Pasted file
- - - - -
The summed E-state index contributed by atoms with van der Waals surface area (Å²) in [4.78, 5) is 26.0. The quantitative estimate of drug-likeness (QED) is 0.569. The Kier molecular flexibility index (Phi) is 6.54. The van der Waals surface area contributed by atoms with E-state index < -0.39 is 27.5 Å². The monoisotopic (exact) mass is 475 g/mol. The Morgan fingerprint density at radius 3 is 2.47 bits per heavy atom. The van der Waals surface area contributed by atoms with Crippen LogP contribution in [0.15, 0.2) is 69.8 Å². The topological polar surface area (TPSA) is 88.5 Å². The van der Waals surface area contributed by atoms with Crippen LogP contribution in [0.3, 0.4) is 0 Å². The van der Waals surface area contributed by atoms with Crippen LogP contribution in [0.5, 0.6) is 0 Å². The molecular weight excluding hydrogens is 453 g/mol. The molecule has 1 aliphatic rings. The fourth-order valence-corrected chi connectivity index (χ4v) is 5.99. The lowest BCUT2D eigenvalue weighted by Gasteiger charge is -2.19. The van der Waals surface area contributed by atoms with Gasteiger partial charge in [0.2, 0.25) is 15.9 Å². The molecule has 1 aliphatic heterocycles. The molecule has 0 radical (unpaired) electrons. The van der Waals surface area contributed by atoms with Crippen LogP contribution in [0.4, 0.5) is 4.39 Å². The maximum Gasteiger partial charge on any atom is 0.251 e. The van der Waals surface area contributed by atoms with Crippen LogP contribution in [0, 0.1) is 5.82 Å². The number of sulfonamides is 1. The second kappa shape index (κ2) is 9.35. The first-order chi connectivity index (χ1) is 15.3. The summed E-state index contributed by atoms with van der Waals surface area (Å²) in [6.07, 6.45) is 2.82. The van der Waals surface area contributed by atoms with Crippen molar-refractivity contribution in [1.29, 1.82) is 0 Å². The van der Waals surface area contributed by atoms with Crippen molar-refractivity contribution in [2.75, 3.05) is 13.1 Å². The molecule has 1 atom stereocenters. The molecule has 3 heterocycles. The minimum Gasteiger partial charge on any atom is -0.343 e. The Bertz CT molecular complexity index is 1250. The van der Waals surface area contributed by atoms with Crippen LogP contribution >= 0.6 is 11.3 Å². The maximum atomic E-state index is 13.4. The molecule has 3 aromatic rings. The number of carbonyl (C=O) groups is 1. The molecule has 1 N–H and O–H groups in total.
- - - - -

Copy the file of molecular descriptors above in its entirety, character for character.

The summed E-state index contributed by atoms with van der Waals surface area (Å²) in [4.78, 5) is 26.0. The quantitative estimate of drug-likeness (QED) is 0.569. The Kier molecular flexibility index (Phi) is 6.54. The van der Waals surface area contributed by atoms with E-state index < -0.39 is 27.5 Å². The monoisotopic (exact) mass is 475 g/mol. The Morgan fingerprint density at radius 3 is 2.47 bits per heavy atom. The van der Waals surface area contributed by atoms with Crippen LogP contribution in [0.15, 0.2) is 69.8 Å². The topological polar surface area (TPSA) is 88.5 Å². The van der Waals surface area contributed by atoms with Crippen LogP contribution in [0.3, 0.4) is 0 Å². The van der Waals surface area contributed by atoms with Crippen LogP contribution in [0.5, 0.6) is 0 Å². The molecular weight excluding hydrogens is 453 g/mol. The molecule has 1 aliphatic rings. The fourth-order valence-corrected chi connectivity index (χ4v) is 5.99. The lowest BCUT2D eigenvalue weighted by Gasteiger charge is -2.19. The van der Waals surface area contributed by atoms with Gasteiger partial charge in [0.2, 0.25) is 15.9 Å². The molecule has 1 aliphatic heterocycles. The molecule has 0 radical (unpaired) electrons. The van der Waals surface area contributed by atoms with Crippen LogP contribution in [0.4, 0.5) is 4.39 Å². The maximum Gasteiger partial charge on any atom is 0.251 e. The van der Waals surface area contributed by atoms with Crippen LogP contribution in [0, 0.1) is 5.82 Å². The number of sulfonamides is 1. The second kappa shape index (κ2) is 9.35. The first-order chi connectivity index (χ1) is 15.3. The summed E-state index contributed by atoms with van der Waals surface area (Å²) in [6.07, 6.45) is 2.82. The van der Waals surface area contributed by atoms with Crippen molar-refractivity contribution in [1.29, 1.82) is 0 Å². The van der Waals surface area contributed by atoms with Crippen molar-refractivity contribution in [2.75, 3.05) is 13.1 Å². The molecule has 1 atom stereocenters. The molecule has 3 heterocycles. The minimum Gasteiger partial charge on any atom is -0.343 e. The Bertz CT molecular complexity index is 1250. The van der Waals surface area contributed by atoms with Crippen LogP contribution >= 0.6 is 11.3 Å². The maximum atomic E-state index is 13.4. The molecule has 3 aromatic rings. The number of carbonyl (C=O) groups is 1. The molecule has 1 N–H and O–H groups in total.